Tag Archives: 3D gestures

Creating a virtual touchscreen with Arduino

Maker Anatoly Kuzmenko has a passion for experimenting with his Atmel-based Arduino boards and various signal processing projects. For his latest venture, he tasked an Arduino Due (ATSAM3X8E) to interpret hand gestures into on-screen drawings.

Using four HC-SR04 ultrasonic sensors, the Arduino and a computer running Linux, Anatoly was able to transform his 3D gestures into 2D drawings. He notes that the scanning capabilities of his system reaches about three meters and the ultrasonic sensors have been modified to broadcast an analog signal at 40 kHz.


Though Kuzmenko encountered a few initial issues when testing his device, he soon found his gestures needed to be more deliberate in order for the unit to register them. For this first experiment’s purpose, the Maker’s device only could “lock in” on one object (a pen), therefore the Arduino could not identify both objects on the same sphere. Though, that is something he changed with the second iteration of the virtual touchscreen.

The second build allowed for the sensing of multiple objects in 3D space. With this build, he had to use larger objects to account for the sensors increased workload.

You can view Kuzmenko’s two build videos below, both accompanied by some sweet tunes!

1st build:

2nd build:

For a more detailed breakdown on the Maker’s Virtual touchscreen project, you can head over to his blog.

uMotio controls 3D gestures

The uMotio – which recently surfaced on Indiegogo – is an open source 3D tracking and gesture controller. The platform, equipped with Atmel’s ATmega32U4 microcontroller (MCU), can be used to control media and games or embedded in DIY projects.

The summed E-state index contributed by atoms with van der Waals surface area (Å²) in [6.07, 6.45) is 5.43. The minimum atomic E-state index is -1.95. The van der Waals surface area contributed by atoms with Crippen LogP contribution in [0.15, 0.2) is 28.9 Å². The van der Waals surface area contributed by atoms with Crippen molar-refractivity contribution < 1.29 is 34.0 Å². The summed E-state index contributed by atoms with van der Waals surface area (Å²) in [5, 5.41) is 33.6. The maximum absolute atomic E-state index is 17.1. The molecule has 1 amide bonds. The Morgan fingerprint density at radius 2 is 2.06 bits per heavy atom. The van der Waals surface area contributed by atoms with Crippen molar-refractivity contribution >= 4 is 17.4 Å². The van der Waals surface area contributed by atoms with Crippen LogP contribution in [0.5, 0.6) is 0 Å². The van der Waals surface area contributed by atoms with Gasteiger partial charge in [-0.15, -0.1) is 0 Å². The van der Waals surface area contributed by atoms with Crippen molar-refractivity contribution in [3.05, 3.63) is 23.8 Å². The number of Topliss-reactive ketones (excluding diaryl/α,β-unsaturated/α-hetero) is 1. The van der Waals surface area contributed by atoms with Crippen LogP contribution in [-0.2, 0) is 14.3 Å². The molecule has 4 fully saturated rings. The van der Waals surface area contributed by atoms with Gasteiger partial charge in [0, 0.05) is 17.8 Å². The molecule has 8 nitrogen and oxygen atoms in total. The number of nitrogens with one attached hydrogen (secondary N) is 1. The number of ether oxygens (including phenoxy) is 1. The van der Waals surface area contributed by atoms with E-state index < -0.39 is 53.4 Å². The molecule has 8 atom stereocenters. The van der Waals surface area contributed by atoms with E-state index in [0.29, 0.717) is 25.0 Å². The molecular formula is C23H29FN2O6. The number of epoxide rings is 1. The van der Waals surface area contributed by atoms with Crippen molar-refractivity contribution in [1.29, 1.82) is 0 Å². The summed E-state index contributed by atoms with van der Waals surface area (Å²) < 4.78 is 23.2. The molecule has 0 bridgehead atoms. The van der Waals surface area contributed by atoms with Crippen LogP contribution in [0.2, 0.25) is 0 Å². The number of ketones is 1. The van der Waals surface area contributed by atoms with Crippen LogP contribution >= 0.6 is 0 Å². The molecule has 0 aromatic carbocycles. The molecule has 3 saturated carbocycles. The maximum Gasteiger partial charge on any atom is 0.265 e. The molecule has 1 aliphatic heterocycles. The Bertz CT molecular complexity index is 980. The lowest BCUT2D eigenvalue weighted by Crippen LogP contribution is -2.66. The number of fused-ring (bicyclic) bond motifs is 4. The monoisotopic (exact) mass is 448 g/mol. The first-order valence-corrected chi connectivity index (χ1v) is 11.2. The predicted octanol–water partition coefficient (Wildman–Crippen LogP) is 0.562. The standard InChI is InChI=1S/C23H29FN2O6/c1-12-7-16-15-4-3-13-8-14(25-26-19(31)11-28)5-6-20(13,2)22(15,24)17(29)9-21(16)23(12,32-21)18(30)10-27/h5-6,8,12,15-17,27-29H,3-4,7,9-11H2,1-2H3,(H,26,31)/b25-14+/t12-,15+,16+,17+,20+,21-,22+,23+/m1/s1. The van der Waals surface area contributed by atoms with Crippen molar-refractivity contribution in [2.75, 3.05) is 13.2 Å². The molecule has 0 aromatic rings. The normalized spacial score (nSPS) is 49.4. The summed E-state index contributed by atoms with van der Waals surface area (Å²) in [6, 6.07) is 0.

“The uMotio brings a new experience to both the regular user, gamer or hacker. Whether it be on a computer, appliances, lighting or your own projects. Using hand and finger tracking you control your world,” uMotio creators Ignatius Havemann and Tom Van den Bon explained.

“The uMotio works straight out of the box, no technical experience required. Have the technical experience? Don’t worry, we have you covered. The uMotio is fully Arduino compatible and with our gesture library you will be integrating motion and gesture control into all your projects without any difficulty.”

So, how does uMotio actually work? Well, the 3D sensor technology transmits frequencies in the range of 100 kHz, which reflects a wavelength of approximately three kilometers. With electrode geometries of typically less than twenty by twenty centimeters, this Tx wavelength is much larger in comparison. As such, the magnetic component is practically zero and no wave propagation takes place.

The result?

A quasi-static electrical near field that can be used for sensing conductive objects such as the human body. Indeed, once a user enters the sensing area, the electrical field distribution becomes distorted. The field lines intercepted by the hand are shunted to ground through the conductivity of the human body itself. The proximity of the body causes a compression of the equipotential lines and shifts the receiver electrode signal levels to a lower potential which is detected by the 3D sensor technology.

“The 3D tracking and gesture sensing is done using Microchip’s 32-bit MGC3130 GestIC Technology. This gives the uMotio a 0 to 15cm detection range with a high resolution of up to 150 dpi,” said Havemann and Tom Van den Bon. “To interface with the world around it, you will find an Atmel’s ATmega32U4 8-bit AVR microcontroller operating at 3.3V. On the AVR we will load an Arduino bootloader so you can easily run your own applications on the uMotio.”

Interested in learning more? You can check out the project’s official Indiegogo page here.